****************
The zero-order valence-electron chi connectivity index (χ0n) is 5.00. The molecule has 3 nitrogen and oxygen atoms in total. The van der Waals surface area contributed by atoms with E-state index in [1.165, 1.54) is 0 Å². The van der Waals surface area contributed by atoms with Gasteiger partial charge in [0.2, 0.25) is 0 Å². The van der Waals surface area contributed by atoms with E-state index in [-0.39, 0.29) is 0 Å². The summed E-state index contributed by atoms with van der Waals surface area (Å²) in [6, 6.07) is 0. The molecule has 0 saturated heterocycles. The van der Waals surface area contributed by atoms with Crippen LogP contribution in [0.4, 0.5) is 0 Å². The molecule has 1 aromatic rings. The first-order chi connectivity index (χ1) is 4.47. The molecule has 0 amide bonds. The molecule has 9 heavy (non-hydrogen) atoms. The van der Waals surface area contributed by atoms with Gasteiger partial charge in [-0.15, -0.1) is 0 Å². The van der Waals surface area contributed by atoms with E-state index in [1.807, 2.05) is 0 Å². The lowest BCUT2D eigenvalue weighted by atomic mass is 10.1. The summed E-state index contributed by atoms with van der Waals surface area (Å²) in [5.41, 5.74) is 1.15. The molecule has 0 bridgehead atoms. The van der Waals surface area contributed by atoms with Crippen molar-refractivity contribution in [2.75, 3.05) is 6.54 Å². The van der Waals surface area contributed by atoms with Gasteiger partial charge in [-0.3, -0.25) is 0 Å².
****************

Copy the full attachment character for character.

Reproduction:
The zero-order valence-electron chi connectivity index (χ0n) is 5.00. The molecule has 3 nitrogen and oxygen atoms in total. The van der Waals surface area contributed by atoms with E-state index in [1.165, 1.54) is 0 Å². The van der Waals surface area contributed by atoms with Gasteiger partial charge in [0.2, 0.25) is 0 Å². The van der Waals surface area contributed by atoms with E-state index in [-0.39, 0.29) is 0 Å². The summed E-state index contributed by atoms with van der Waals surface area (Å²) in [6, 6.07) is 0. The molecule has 0 saturated heterocycles. The van der Waals surface area contributed by atoms with Crippen LogP contribution in [0.4, 0.5) is 0 Å². The molecule has 1 aromatic rings. The first-order chi connectivity index (χ1) is 4.47. The molecule has 0 amide bonds. The molecule has 9 heavy (non-hydrogen) atoms. The van der Waals surface area contributed by atoms with Gasteiger partial charge in [-0.15, -0.1) is 0 Å². The van der Waals surface area contributed by atoms with E-state index in [1.807, 2.05) is 0 Å². The lowest BCUT2D eigenvalue weighted by atomic mass is 10.1. The summed E-state index contributed by atoms with van der Waals surface area (Å²) in [5.41, 5.74) is 1.15. The molecule has 0 bridgehead atoms. The van der Waals surface area contributed by atoms with Crippen molar-refractivity contribution in [2.75, 3.05) is 6.54 Å². The van der Waals surface area contributed by atoms with Gasteiger partial charge in [-0.3, -0.25) is 0 Å².